The Shaolin Cowboy: Shemp Buffet: Falling somewhere between an OuBaPo exercise and severe trolling, this 144-page Dark Horse hardcover collects the most recent run of comics from Geof Darrow’s Bourbon Thret/Shaolin Cowboy decadent action concept, a 2013-14 miniseries which consisted primarily of uniform ultra-wide fixed-perspective panels depicting the titular Cowboy employing twin chainsaws against a horde of zombies. Months would go by where you’d visit the comics store, flip through the latest issue, and yep: more zombies. Just more and more and more and more. “Have I read this issue?” I dunno, *could* you read the same issue and find a different experience, given Darrow’s maniacal detailing? Maybe the true plot of this comic is inside our hearts, but know that in lieu of extensive dialogue, Darrow also includes an extremely lengthy, pun-laden Our Story So Far intro which not only summarizes all prior issues of The Shaolin Cowboy, but also potentially every issue Darrow has ever intended to draw at any point in his life. Preview; $19.99.
The Other Side of the Wall: Being the 112-page debut graphic novel of German artist Simon Schwartz, a 2009 work now available in English from Lerner as a 7″ x 9″ paperback. The story is a biographical account of the artist’s parents as they attempt to move out of East Germany in the early ’80s, a process that took several years and brought them much unfriendly attention; $9.99.
Miracleman #16 (&) Crossed +100 #3: Say, did you know that stuff written by Alan Moore accounted for over $2.3 million in bookstore comics sales last year? Most of that looks to have come from a small set of ’80s perennials — Batman: The Killing Joke, Watchmen and V for Vendetta — so you can understand Marvel’s excitement in picking up Miracleman, even though public enthusiasm for this particular work hasn’t yet matched the heights of elsewhere. Maybe once a big fat Omnibus is out? It can’t be long now, since this is the final Moore-written issue, drawn by John Totleben and (newly) colored by Steve Oliff. The Neil Gaiman/Mark Buckingham run will follow. Meanwhile, Avatar has Moore’s present series, a future society zombie-ish thing drawn by Gabriel Andrade; $5.99 (Miracleman), $3.99 (Crossed).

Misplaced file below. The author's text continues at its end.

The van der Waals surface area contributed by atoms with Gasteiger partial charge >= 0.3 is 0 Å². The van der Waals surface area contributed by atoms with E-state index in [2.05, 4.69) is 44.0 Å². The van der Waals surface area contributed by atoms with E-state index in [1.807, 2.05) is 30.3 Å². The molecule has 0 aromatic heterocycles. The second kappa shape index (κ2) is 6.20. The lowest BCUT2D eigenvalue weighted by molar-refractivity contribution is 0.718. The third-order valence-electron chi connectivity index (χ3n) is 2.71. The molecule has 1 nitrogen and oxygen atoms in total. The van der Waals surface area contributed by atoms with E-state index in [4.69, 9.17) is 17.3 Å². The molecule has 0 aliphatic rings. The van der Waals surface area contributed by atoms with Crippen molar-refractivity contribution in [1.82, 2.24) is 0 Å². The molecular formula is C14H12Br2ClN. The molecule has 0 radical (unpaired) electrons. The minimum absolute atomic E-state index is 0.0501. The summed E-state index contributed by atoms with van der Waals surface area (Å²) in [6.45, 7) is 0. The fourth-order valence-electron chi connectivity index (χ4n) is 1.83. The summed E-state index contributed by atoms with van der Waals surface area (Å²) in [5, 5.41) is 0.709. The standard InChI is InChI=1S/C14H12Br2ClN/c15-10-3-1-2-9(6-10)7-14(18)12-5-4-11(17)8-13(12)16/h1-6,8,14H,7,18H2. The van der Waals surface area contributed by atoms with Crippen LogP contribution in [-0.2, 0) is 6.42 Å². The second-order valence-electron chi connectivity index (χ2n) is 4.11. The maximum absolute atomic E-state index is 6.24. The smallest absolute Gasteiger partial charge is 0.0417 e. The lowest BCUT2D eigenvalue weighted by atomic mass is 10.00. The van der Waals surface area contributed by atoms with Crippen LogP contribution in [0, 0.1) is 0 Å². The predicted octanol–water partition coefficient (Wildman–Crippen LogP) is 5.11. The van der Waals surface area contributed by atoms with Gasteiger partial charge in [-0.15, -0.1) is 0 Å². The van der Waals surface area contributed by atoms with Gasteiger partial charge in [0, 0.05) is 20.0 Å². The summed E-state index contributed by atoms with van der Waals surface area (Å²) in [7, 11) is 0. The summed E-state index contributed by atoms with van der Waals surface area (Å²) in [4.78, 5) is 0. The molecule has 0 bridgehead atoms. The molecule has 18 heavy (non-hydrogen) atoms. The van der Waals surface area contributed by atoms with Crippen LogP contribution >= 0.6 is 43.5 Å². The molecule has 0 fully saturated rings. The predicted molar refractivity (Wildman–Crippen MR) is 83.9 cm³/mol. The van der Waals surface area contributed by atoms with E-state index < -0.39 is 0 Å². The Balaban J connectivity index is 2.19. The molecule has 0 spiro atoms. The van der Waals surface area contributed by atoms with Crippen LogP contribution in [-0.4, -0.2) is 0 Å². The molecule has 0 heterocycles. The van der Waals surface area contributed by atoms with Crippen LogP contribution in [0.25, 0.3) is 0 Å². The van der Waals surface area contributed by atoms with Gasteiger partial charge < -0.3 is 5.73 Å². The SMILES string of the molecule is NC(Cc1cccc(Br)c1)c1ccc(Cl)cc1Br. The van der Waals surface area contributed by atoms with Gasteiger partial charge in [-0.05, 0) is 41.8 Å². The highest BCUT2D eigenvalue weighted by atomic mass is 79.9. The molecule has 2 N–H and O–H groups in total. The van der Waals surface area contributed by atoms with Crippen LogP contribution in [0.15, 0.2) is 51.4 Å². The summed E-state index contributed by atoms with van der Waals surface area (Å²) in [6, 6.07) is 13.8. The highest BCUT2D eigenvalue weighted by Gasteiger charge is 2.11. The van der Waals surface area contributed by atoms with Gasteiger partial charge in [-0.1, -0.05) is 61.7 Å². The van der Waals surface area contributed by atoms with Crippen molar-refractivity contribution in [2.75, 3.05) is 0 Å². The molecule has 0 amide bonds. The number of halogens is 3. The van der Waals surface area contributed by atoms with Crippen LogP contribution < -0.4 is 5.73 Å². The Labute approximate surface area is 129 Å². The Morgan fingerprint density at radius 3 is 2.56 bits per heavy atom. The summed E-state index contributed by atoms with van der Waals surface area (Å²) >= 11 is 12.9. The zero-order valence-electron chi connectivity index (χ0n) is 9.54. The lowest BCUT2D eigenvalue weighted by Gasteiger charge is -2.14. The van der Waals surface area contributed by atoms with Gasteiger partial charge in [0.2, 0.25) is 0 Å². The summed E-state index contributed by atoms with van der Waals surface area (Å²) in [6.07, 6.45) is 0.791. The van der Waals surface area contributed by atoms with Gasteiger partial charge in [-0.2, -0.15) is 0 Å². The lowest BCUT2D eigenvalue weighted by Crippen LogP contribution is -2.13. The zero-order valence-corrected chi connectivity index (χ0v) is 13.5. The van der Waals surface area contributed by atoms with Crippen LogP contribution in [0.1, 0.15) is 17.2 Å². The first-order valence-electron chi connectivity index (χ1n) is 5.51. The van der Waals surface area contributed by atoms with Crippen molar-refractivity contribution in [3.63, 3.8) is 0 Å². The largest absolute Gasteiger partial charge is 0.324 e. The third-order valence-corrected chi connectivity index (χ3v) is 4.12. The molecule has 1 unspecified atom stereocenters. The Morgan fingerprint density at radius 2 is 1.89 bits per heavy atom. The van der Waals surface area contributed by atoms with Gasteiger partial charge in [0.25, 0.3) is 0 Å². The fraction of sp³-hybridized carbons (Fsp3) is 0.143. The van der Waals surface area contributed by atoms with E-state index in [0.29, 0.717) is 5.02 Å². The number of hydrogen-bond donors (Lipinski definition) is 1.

Guardians Team-Up #1 (&) Winter World #0: Two longstanding adventure comics franchises notable for the presence of veteran artists. Guardians Team-Up is a Marvel comic putting together the Avengers and the Guardians of the Galaxy, two big movie franchises, under the eye of Arthur Adams. Brian Michael Bendis writes. Winter World was created by Chuck Dixon and the late Jorge Zaffino at Eclipse in the ’80s; it’s now with IDW, and here Tommy Lee Edwards joins Dixon for a new story. Guardians preview, Winterworld preview; $3.99 (each).
Supreme: Blue Rose #7 (of 7) (&) Blackcross #1: And since I’m in the mood for pairs, here are two work-for-hire projects from writer Warren Ellis, who continues to pursue creator-owned works but has picked up some keen attention for Supreme: Blue Rose, a striking dive into superhero fiction with Alan Moore in its background (and Rob Liefeld at its start), as drawn by Tula Lotay. This is the final issue, at Image. Blackcross is a new ghostly comic with artist Colton Worley, set in Dynamite’s world of public domain Golden Age superheroes. Blackcross preview; $2.99 (Supreme), $3.99 (Blackcross).
Comics and Narration (&) Chester Brown: Conversations (&) Comics and Language: Reimagining Critical Discourse on the Form (&) Drawing from Life: Memory and Subjectivity in Comic Art: And finally, a suite of softcover reissues from the University Press of Mississippi, now at more consumer-minded prices. Comics and Narration is maybe the jewel here, as it comes from Thierry Groensteen of The System of Comics, continuing his investigations into the form. Conversations is a 256-page batch of chats with the Canadian alt comics icon, gathered by Dominick Grace & Eric Hoffman. Comics and Language is a 240-page study by British academic Hannah Miodrag, arguing “against the critical tendency to flatten the distinctions between language and images and to discuss literature purely in terms of story content.” And Drawing from Life is a 272-page collection of essays on autobiographical comics and related subjects, edited by Jane Tolmie; $30.00 (each).